Experimental Study Of Partial Replacement Of Waste Foundry Sand On Strength Properties Of Concrete

Research Article
Nithin Kumar A, Sreenivasa Reddy K and Premchand K
Waste Foundry Sand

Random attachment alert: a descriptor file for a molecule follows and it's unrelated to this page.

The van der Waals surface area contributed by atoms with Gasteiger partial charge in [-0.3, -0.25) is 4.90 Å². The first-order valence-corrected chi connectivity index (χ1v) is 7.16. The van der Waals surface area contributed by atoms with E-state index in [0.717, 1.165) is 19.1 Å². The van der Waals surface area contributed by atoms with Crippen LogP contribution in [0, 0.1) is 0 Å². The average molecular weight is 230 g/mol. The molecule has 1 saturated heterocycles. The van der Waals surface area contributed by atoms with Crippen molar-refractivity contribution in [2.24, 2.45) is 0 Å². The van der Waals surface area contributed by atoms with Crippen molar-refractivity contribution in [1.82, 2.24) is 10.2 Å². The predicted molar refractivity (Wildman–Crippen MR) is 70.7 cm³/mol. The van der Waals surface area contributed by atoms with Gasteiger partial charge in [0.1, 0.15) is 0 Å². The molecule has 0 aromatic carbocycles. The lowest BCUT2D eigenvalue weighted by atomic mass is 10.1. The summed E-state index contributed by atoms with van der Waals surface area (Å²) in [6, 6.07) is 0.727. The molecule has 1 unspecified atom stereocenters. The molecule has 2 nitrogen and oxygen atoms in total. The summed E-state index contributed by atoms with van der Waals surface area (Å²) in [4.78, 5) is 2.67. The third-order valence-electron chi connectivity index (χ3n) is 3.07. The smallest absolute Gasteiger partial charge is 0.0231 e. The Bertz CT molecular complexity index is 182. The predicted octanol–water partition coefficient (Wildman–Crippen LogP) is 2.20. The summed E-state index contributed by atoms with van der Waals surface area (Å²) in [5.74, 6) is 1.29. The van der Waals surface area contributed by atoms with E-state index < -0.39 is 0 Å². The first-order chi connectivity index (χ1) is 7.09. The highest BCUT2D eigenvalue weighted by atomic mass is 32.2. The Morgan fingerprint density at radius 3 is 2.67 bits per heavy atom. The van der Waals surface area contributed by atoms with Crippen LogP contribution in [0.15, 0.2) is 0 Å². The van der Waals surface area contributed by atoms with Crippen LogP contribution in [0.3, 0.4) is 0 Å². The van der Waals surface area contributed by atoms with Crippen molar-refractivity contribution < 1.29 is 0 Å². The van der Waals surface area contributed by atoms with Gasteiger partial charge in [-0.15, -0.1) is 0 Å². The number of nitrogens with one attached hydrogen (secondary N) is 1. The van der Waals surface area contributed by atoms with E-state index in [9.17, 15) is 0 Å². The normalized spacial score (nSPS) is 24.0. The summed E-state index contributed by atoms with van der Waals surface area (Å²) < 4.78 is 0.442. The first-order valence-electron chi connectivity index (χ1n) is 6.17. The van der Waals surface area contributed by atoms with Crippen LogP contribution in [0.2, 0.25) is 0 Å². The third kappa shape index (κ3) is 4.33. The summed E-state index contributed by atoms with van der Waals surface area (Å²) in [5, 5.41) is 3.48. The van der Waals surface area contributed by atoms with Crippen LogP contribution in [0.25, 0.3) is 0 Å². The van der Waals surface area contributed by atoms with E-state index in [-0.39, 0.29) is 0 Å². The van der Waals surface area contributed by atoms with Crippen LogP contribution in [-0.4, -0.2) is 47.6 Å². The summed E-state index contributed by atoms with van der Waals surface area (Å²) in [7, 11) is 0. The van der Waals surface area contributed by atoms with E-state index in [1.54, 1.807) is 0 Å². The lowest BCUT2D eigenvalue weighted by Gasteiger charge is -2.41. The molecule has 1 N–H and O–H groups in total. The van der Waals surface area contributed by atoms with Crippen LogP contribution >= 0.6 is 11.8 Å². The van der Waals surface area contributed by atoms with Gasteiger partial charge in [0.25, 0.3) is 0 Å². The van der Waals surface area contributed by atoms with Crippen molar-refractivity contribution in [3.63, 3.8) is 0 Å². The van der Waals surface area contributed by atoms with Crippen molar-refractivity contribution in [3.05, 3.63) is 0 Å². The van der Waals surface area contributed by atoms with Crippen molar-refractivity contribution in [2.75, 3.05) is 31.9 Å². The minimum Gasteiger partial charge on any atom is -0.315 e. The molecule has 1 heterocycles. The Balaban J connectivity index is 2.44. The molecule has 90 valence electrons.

An acute shortage of river sand which is generally used as a fine aggregate in concrete has been affecting the construction sector. The scarcity has led to the skyrocketing price of sand, escalating construction costs. The situation has dashed the dreams of many in the lower- and middle-income groups to own a house. There were studies about the depletion of river sand and the need for scientific management and exploitation of the available resource. Following the shortage of river sand, some research institutions are searching alternatives that can be used for construction. Ferrous and non ferrous metal casting industries produce several million tons of byproduct in the world. In India, approximately 2 million tons of waste foundry sand is produced yearly. WFS is a major byproduct of metal casting industry and successfully used as a land filling material for many years. In an effort to use the WFS in large volume, research are being carried out for its possible large scale utilization in making concrete as partial replacement of fine aggregate. Foundry sand consists primarily of silica sand, coated with a thin film of burnt carbon, residual binder (bentonite, sea coal, resins) and dust. Foundry sand can be used in concrete to improve its strength and other durability factors. Foundry Sand can be used as a partial replacement of fine aggregates or total replacement of fine aggregate and as supplementary addition to achieve different properties of concrete. This experimental investigation was performed to evaluate the strength properties of concrete mixtures, in which river sand was partially replaced with Waste Foundry Sand by weight.and10% Cement was replaced with Micro Silica and Fine aggregate was partially replaced with waste foundry sand by weight. Compressive strength at 7 and 28 days, Split tensile test at 28 days and Flexural strength was tested at 28 days of curing.